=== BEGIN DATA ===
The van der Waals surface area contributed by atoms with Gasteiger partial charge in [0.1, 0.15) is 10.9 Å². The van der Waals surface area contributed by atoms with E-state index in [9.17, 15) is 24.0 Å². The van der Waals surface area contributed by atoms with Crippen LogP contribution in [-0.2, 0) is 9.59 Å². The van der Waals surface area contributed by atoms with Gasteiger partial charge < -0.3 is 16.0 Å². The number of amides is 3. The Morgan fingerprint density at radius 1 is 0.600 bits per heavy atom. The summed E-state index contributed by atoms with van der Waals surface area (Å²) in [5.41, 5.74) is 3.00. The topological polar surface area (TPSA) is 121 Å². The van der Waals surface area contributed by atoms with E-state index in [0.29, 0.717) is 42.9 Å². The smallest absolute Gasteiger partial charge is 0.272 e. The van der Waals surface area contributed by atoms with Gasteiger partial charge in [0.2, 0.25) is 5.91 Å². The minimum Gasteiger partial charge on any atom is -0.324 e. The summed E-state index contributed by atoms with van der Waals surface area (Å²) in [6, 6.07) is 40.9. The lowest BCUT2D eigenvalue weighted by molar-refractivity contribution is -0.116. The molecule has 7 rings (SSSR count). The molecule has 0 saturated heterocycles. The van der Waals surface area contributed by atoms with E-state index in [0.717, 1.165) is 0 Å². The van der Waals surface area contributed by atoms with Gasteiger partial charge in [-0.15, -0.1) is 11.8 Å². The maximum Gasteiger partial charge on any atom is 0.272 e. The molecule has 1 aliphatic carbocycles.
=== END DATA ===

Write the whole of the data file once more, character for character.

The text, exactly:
The van der Waals surface area contributed by atoms with Gasteiger partial charge in [0.1, 0.15) is 10.9 Å². The van der Waals surface area contributed by atoms with E-state index in [9.17, 15) is 24.0 Å². The van der Waals surface area contributed by atoms with Crippen LogP contribution in [-0.2, 0) is 9.59 Å². The van der Waals surface area contributed by atoms with Gasteiger partial charge < -0.3 is 16.0 Å². The number of amides is 3. The Morgan fingerprint density at radius 1 is 0.600 bits per heavy atom. The summed E-state index contributed by atoms with van der Waals surface area (Å²) in [5.41, 5.74) is 3.00. The topological polar surface area (TPSA) is 121 Å². The van der Waals surface area contributed by atoms with E-state index in [0.29, 0.717) is 42.9 Å². The smallest absolute Gasteiger partial charge is 0.272 e. The van der Waals surface area contributed by atoms with Gasteiger partial charge in [0.2, 0.25) is 5.91 Å². The minimum Gasteiger partial charge on any atom is -0.324 e. The summed E-state index contributed by atoms with van der Waals surface area (Å²) in [6, 6.07) is 40.9. The lowest BCUT2D eigenvalue weighted by molar-refractivity contribution is -0.116. The molecule has 7 rings (SSSR count). The molecule has 0 saturated heterocycles. The van der Waals surface area contributed by atoms with E-state index in [0.717, 1.165) is 0 Å². The van der Waals surface area contributed by atoms with Gasteiger partial charge in [-0.15, -0.1) is 11.8 Å². The maximum Gasteiger partial charge on any atom is 0.272 e. The molecule has 1 aliphatic carbocycles.